Broken file retrieval in the age of minimally invasive endodontics

Drs. L. Stephen Buchanan and Christophe Verbanck tell about how Loop + can help to retrieve a broken file fragment safely and more easily than with past methods.

Drs. L. Stephen Buchanan and Christophe Verbanck discuss a new technique to retrieve a broken fragment with a loop

If it can be broke, then it can be fixed — Bloc Party, The Pioneers.

Although files and instruments nowadays are meticulously well-designed and have an unmatched metallurgy in comparison to a decade ago, instrument separation still occurs during root canal shaping and hinders completion of treatment.

Reasons for instrument separation are: improper use, limited flexibility and strength in a certain curvature, excessive force, and overuse.1

Torsional stress (55.7%) and cyclic fatigue (44.3%) are the main causes for fracture during these events.2 Prevention is better than cure, and the best clinical advice to avert instrument separation is to change the instrument the moment the thought crosses your mind that the file in use might come apart.

With the advent of MIE-oriented treatments, the size and location of the broken fragment will dictate the choice for removal, bypass, or leaving it untouched and entombed. Careful bypassing should be a first choice, if feasible, but in the unlikely event a broken fragment blocks the entire canal lumen, removal is the only way forward.

Removal can be done solely by dislodging it with the aid of various instruments and raising it to the surface or by looping it and pulling out, especially in cases where the file fragments exceed a length of 4.5 millimeters.

This article will go more in depth on how to retrieve a broken fragment with a loop.

Older systems, like various ultrasonic tips, are used in a counter-clockwise movement around the separated instrument after the creation of a staging platform with modified Gates Glidden burs. The ultrasonic energy of the tips is used first to create space between dentin and the file fragment and then to vibrate the file to displace it from the canal. The CCW-movement is intended to get the file rotating in a way that would unscrew it from its entrapment. This time-consuming therapy usually leads to the removal of the instrument but could easily create a new problem — perforation or a future root fracture.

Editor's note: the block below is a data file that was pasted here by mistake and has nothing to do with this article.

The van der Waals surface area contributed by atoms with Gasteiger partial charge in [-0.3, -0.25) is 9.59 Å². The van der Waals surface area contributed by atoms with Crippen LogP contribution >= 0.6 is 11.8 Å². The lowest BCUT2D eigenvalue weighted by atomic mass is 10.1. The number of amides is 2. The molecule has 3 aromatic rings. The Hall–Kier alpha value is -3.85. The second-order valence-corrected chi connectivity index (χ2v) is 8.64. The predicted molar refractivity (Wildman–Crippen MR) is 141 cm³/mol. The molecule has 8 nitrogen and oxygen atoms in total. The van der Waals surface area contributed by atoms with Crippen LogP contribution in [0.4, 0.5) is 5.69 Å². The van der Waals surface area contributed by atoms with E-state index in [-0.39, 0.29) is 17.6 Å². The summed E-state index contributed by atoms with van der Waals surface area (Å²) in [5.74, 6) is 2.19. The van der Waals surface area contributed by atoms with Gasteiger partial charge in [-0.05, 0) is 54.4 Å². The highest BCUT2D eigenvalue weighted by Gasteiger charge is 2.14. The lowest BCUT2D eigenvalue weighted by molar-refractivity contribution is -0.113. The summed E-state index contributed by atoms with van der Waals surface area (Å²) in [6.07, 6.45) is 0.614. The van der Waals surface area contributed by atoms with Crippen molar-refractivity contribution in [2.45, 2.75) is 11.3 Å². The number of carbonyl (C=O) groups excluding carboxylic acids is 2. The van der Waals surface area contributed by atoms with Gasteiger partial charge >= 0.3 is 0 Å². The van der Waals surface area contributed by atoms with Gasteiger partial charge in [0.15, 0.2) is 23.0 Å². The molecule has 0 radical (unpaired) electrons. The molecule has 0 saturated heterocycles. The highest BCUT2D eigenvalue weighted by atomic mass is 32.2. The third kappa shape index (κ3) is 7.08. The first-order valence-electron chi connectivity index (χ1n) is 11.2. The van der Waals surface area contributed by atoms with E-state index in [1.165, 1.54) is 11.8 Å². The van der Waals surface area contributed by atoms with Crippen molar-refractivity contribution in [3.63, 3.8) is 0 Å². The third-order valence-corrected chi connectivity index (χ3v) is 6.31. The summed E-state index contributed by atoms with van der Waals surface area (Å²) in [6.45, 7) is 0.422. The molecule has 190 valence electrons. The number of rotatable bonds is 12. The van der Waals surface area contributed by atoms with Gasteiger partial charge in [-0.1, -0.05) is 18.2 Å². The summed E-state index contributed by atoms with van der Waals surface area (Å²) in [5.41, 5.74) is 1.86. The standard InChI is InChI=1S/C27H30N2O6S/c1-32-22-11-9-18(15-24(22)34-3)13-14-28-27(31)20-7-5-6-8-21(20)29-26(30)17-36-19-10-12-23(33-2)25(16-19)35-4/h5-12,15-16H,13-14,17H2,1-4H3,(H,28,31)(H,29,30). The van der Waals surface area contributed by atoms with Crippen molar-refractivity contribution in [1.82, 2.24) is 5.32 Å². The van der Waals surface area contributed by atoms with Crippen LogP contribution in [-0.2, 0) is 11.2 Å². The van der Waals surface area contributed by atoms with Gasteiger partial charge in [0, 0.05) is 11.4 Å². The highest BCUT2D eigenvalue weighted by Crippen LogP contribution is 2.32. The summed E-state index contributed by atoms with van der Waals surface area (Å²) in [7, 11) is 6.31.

Figure 1: Severely decayed lower first molar with broken fragment in the distal root canal.The fragment was blocking further apical preparation so retrieval was chosen instead of bypassing. (Case by Dr. Christophe Verbanck, 2023)

Extractors can also be used to grasp a loose or loosened fragment. But since they are stiff in nature, a straight line path with unhindered sight is necessary to get to the fragment. Another drawback of these systems was that the rubber handle came loose, making the device unworkable.

If it can be lost, then it can be won

The TFRK-kit contains a box loaded with all the tools needed for a smooth (and almost pleasant) file removal treatment. The instruments are  based on the previously described principles of older systems but without its weaknesses or the risk of over-enlarging the root canal space to get the job done.

A modified Gates Glidden and micro-trephine bur are used to create sufficient space around the coronal part of the broken instrument, and together with the newly designed 6 and 12 o’clock U/S micro-spoons, it is now possible to work further on the inside of the curve and gently create space only where it’s needed. In this way, a trough can be made next to the instrument to free it from its engagement in dentin.

Figure 2: Tooth referred for emergency retrieval since the patient did not want a surgical intervention for personal reasons. The accessible portion of the broken fragment was 2 mm, and only with the aid of the U/S- tips and EDTA, the fragment was out in only seconds. (Case by Dr. Benjamin Boublil)

Both the 6 and 12 o’clock tips make it possible to angulate the tip to the correct side of the root canal of different root canals.

If no movement can be obtained, the Straight tip (S-tip) can always be used for troughing deeper apically and laterally to loosen it.

Working on the inside curvature of the root canal has two major benefits:

  • It can shift the fragment coronally or can even completely free the instrument.
  • In this way, the dentinal wall on the outside of the curve is retained to support the fragment and eliminates the likelihood of fracture along the length of the separated fragment due to excessive ultrasonic forces.3

Letting the U/S-tips work on the outside of the curvature increases the curvature on that side of the canal and can also drive the fragment deeper into the canal, making the situation more precarious than it already was.

An important clinical tip is that all of the U/S-tips should be used in bursts, by tapping the foot pedal repeatedly, and not in a constant way to avoid breakage by heat build-up and cyclic fatigue since they are used dry. The straight tip should also be used in a pecking/push-pull motion to avoid breaking of the fine ultrasonic tip.

Figure 3: A 9-mm fragment blocking an S-shaped mesial canal in lower second molar. Straight-line access was created with a modified GG drill followed by troughing a third of file length with a 6 o’clock U/S micro-spoon. Once moving, the Loop + was used to remove it. (Case by Dr. Benjamin Boublil)